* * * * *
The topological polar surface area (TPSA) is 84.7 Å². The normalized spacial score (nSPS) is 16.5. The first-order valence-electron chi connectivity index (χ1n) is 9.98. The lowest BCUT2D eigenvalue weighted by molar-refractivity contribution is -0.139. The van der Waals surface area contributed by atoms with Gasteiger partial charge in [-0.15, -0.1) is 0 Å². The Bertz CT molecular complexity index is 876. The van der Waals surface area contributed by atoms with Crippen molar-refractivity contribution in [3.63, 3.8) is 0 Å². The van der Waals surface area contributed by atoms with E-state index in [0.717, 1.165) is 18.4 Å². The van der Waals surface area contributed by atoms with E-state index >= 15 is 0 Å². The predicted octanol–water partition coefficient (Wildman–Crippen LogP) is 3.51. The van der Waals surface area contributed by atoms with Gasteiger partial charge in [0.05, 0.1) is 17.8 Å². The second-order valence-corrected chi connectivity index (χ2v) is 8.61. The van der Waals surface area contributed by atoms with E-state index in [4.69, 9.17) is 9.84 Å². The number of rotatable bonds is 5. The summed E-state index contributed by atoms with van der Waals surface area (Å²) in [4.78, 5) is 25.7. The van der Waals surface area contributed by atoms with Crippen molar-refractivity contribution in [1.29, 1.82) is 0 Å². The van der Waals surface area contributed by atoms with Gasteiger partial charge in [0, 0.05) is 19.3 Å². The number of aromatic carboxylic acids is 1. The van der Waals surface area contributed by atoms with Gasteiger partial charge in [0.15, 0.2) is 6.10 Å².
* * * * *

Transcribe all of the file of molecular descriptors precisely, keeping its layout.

The topological polar surface area (TPSA) is 84.7 Å². The normalized spacial score (nSPS) is 16.5. The first-order valence-electron chi connectivity index (χ1n) is 9.98. The lowest BCUT2D eigenvalue weighted by molar-refractivity contribution is -0.139. The van der Waals surface area contributed by atoms with Gasteiger partial charge in [-0.15, -0.1) is 0 Å². The Bertz CT molecular complexity index is 876. The van der Waals surface area contributed by atoms with Crippen molar-refractivity contribution in [3.63, 3.8) is 0 Å². The van der Waals surface area contributed by atoms with E-state index in [0.717, 1.165) is 18.4 Å². The van der Waals surface area contributed by atoms with E-state index >= 15 is 0 Å². The predicted octanol–water partition coefficient (Wildman–Crippen LogP) is 3.51. The van der Waals surface area contributed by atoms with Gasteiger partial charge in [0.05, 0.1) is 17.8 Å². The second-order valence-corrected chi connectivity index (χ2v) is 8.61. The van der Waals surface area contributed by atoms with E-state index in [4.69, 9.17) is 9.84 Å². The number of rotatable bonds is 5. The summed E-state index contributed by atoms with van der Waals surface area (Å²) in [4.78, 5) is 25.7. The van der Waals surface area contributed by atoms with Crippen molar-refractivity contribution in [1.29, 1.82) is 0 Å². The van der Waals surface area contributed by atoms with Gasteiger partial charge in [0, 0.05) is 19.3 Å². The number of aromatic carboxylic acids is 1. The van der Waals surface area contributed by atoms with Gasteiger partial charge in [0.15, 0.2) is 6.10 Å².